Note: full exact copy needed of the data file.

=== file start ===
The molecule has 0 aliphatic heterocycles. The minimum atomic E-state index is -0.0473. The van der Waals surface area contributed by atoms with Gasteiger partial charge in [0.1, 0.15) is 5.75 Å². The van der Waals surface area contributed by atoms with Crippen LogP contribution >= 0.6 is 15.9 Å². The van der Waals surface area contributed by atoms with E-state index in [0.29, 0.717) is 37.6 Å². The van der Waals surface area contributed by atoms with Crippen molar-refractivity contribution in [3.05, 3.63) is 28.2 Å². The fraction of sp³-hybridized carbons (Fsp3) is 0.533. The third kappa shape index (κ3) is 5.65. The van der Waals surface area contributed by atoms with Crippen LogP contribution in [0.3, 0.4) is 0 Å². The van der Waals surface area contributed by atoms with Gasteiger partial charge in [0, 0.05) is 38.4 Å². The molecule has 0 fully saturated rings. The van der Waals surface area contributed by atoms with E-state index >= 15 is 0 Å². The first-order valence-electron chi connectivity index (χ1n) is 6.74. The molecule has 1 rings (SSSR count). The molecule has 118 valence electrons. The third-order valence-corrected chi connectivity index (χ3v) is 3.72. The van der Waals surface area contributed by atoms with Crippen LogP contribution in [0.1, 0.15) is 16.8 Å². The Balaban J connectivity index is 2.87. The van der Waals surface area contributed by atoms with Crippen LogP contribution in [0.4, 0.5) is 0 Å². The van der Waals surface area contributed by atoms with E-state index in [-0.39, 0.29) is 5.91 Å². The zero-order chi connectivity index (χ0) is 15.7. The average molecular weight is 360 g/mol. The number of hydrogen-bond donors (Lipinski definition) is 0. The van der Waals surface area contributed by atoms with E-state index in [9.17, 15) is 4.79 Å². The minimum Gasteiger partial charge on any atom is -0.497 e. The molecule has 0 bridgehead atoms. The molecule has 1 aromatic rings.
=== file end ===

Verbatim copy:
The molecule has 0 aliphatic heterocycles. The minimum atomic E-state index is -0.0473. The van der Waals surface area contributed by atoms with Gasteiger partial charge in [0.1, 0.15) is 5.75 Å². The van der Waals surface area contributed by atoms with Crippen LogP contribution >= 0.6 is 15.9 Å². The van der Waals surface area contributed by atoms with E-state index in [0.29, 0.717) is 37.6 Å². The van der Waals surface area contributed by atoms with Crippen molar-refractivity contribution in [3.05, 3.63) is 28.2 Å². The fraction of sp³-hybridized carbons (Fsp3) is 0.533. The third kappa shape index (κ3) is 5.65. The van der Waals surface area contributed by atoms with Crippen LogP contribution in [0.3, 0.4) is 0 Å². The van der Waals surface area contributed by atoms with Gasteiger partial charge in [0, 0.05) is 38.4 Å². The molecule has 0 fully saturated rings. The van der Waals surface area contributed by atoms with E-state index >= 15 is 0 Å². The first-order valence-electron chi connectivity index (χ1n) is 6.74. The molecule has 1 rings (SSSR count). The molecule has 118 valence electrons. The third-order valence-corrected chi connectivity index (χ3v) is 3.72. The van der Waals surface area contributed by atoms with Crippen LogP contribution in [0.1, 0.15) is 16.8 Å². The Balaban J connectivity index is 2.87. The van der Waals surface area contributed by atoms with Crippen LogP contribution in [0.4, 0.5) is 0 Å². The van der Waals surface area contributed by atoms with E-state index in [-0.39, 0.29) is 5.91 Å². The zero-order chi connectivity index (χ0) is 15.7. The average molecular weight is 360 g/mol. The number of hydrogen-bond donors (Lipinski definition) is 0. The van der Waals surface area contributed by atoms with E-state index in [9.17, 15) is 4.79 Å². The minimum Gasteiger partial charge on any atom is -0.497 e. The molecule has 0 bridgehead atoms. The molecule has 1 aromatic rings.